Summary

The Engineering Academy (EA) at the University of Strathclyde provides a widening access transition route for students from a partner Further Education college into second year of a BEng honours/MEng stream within a range of engineering disciplines across six faculty of engineering departments. The EA is currently unique within the Faculty of Engineering in that all Engineering Academy students are provided with the opportunity to undertake a placement or internship during the summer months. There is a clear opportunity to maximise the learning and benefit from these placement experiences and integrate them as a core part of the student experience both within the Engineering Academy and in the wider faculty of  engineering and  university context.

This project was completed in two phases which were undertaken in the summer of 2016 and 2017 respectively. The main and overall aims of this project were:

  1. To understand the Engineering Academy student placement/internship experience
  2. Together with the EA students co-develop mechanisms for maximising the benefits of internships
  3. Integrate key learning experiences in to the Engineering Academy student experience.
  4. Investigate and identify key opportunities for transferability across the faculty of engineering and wider university

This report focusses on the findings from the 2017 study covering objectives 3 & 4. Objectives 1&2 were addressed in the summer of 2016 with the findings being reported in a previous SPELT study (http://spelt.strath.ac.uk/display/SPELT/Internships+and+placements+in+the+faculty+of+engineering)

This study aims to embed findings from stage 1 of the study carried out in summer 2016 within the Engineering Academy and widen opportunities for the impact of these findings across the faculty of engineering and beyond. Findings from the initial project stage included identifying strengths, benefits, challenges, barriers and areas for improvement in the existing engineering student placement experience. An interactive tool which guides students through the placement experience from application to returning to university was developed. This tool highlights how students can harness benefits and opportunities in addition to strategies and tips for overcoming common challenges and barriers.

Key learning strategies from stage 1 that were identified for integration in to the Engineering Academy and transferability across the Faculty of Engineering were:

  • Providing opportunities for reflection on placement experiences on return to university through provision of a feedback learning loop
  • Implementation of a peer mentoring scheme to facilitate the reflection and  feedback learning look opportunities
  • Investigate opportunities to collaborate with clubs and societies to help launch a peer mentoring scheme and facilitate the reflective learning loop.

The first stage of this work was reported in an earlier SPELT case study: http://spelt.strath.ac.uk/display/SPELT/Internships+and+placements+in+the+faculty+of+engineering

This work was supported by Enhancement Theme funding from the Quality Assurance Agency Scotland

Context

Faculty of Engineering

Contact Details

Dr Avril Thomson

https://www.strath.ac.uk/staff/thomsonavrildr/

Themes

Student Transitions

Rationale 

Student internships and placements are an important part of engineering education. The experiences gained are broad and varied with engineering placements and internships covering a spectrum of industries. Often the key learning experiences from these internships and placements are not  reflected upon, fully understood or integrated in to the student experience when they return to university.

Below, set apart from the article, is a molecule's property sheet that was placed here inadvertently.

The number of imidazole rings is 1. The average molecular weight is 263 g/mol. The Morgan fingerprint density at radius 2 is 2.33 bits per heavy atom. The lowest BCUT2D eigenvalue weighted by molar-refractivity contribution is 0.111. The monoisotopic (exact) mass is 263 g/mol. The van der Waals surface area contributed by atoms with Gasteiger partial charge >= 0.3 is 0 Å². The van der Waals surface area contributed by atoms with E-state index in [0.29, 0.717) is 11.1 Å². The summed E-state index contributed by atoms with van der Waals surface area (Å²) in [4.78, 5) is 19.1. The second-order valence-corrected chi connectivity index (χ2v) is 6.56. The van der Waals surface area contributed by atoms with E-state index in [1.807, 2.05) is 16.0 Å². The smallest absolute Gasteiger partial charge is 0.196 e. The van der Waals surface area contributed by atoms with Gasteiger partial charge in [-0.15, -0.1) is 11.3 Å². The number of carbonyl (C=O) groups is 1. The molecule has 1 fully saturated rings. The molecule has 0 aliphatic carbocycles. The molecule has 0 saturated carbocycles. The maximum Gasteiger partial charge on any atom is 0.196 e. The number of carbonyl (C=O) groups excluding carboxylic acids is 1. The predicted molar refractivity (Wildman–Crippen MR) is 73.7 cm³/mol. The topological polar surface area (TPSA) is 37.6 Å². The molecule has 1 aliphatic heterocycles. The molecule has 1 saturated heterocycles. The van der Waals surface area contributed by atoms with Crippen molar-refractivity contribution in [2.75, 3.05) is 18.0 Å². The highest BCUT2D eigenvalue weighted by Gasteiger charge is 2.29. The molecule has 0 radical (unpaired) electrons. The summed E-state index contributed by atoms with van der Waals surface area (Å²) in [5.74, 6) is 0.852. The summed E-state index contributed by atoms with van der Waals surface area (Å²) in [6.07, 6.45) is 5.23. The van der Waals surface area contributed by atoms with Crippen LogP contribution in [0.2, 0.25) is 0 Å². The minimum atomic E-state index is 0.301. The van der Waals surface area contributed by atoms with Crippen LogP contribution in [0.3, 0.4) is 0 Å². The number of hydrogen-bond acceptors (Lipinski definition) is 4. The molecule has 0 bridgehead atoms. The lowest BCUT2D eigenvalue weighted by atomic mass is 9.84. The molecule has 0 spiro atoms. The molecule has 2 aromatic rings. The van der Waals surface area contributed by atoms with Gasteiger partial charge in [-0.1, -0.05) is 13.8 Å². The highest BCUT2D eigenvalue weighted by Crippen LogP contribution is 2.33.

Methodology

Challenges

Peer Mentoring Requirements

Co-establishment of Engineering Academy Society

9 students from the Engineering Academy engaged with the student intern to develop a structure, strategy and logo for a new Engineering Academy Society.



Feedback Loop based on Incorporated Engineering Standard

The Incorporated Engineering Standard was identified as a framework to form a feedback loop allowing students to reflect, integrate and capture learning experiences from placements and university study. Students also benefit through recording learning experiences and working towards Incorporated Engineer status during their time at university. Focus groups with current students identified that most students struggle to understand the intended meaning of some of the Incorporated Engineering criteria and requirements. Students felt using examples would enlighten their understanding.

A demonstrator interactive on-line tool was developed. The tool is personalised allowing students to build their own personal assistant to guide them through the Incorporated Engineering Standard providing explanations and examples for Incorporated Engineering Standard criteria. Some screenshots of the demonstrator are provided below:


Recommendations

The intention is to establish a strong peer support and mentoring community working in collaboration with clubs and societies. The interactive Incorporated Engineering Standard tool should be used by individuals alone and in conjunction with peer mentoring as a basis for personal development. Fully integrating placement, work and study learning experiences. 

Next steps

The next steps are to use the demonstrator to develop a functional on-line interactive tool for the Incorporated Engineer Standard reflective learning feedback tool.

Student involvement

Students were involved at the core of all aspects of the project. A current student Kate Murdoch undertook the work as a student intern i.e. developing the methodology, collecting and analysing data, developing the interactive tool. 

Attachments